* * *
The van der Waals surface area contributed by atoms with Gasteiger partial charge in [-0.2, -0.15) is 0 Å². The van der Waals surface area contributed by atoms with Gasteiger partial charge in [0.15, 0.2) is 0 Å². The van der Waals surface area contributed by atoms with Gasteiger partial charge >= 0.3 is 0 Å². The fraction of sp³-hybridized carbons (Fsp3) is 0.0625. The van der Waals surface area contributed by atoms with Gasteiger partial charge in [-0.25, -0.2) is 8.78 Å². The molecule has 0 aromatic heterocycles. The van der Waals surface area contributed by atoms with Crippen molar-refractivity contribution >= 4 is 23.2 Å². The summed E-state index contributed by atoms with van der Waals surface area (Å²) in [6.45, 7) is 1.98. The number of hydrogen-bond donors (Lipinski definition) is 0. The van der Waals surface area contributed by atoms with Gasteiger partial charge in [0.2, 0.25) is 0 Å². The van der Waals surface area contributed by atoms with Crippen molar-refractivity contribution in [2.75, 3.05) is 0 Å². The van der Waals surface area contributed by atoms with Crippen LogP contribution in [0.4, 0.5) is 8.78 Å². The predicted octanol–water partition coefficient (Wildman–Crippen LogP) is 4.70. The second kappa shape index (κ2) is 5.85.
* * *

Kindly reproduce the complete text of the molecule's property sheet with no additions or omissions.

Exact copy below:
The van der Waals surface area contributed by atoms with Gasteiger partial charge in [-0.2, -0.15) is 0 Å². The van der Waals surface area contributed by atoms with Gasteiger partial charge in [0.15, 0.2) is 0 Å². The van der Waals surface area contributed by atoms with Gasteiger partial charge >= 0.3 is 0 Å². The fraction of sp³-hybridized carbons (Fsp3) is 0.0625. The van der Waals surface area contributed by atoms with Gasteiger partial charge in [-0.25, -0.2) is 8.78 Å². The molecule has 0 aromatic heterocycles. The van der Waals surface area contributed by atoms with Crippen molar-refractivity contribution >= 4 is 23.2 Å². The summed E-state index contributed by atoms with van der Waals surface area (Å²) in [6.45, 7) is 1.98. The number of hydrogen-bond donors (Lipinski definition) is 0. The van der Waals surface area contributed by atoms with Gasteiger partial charge in [0.2, 0.25) is 0 Å². The van der Waals surface area contributed by atoms with Crippen molar-refractivity contribution in [2.75, 3.05) is 0 Å². The van der Waals surface area contributed by atoms with Crippen LogP contribution in [0.4, 0.5) is 8.78 Å². The predicted octanol–water partition coefficient (Wildman–Crippen LogP) is 4.70. The second kappa shape index (κ2) is 5.85.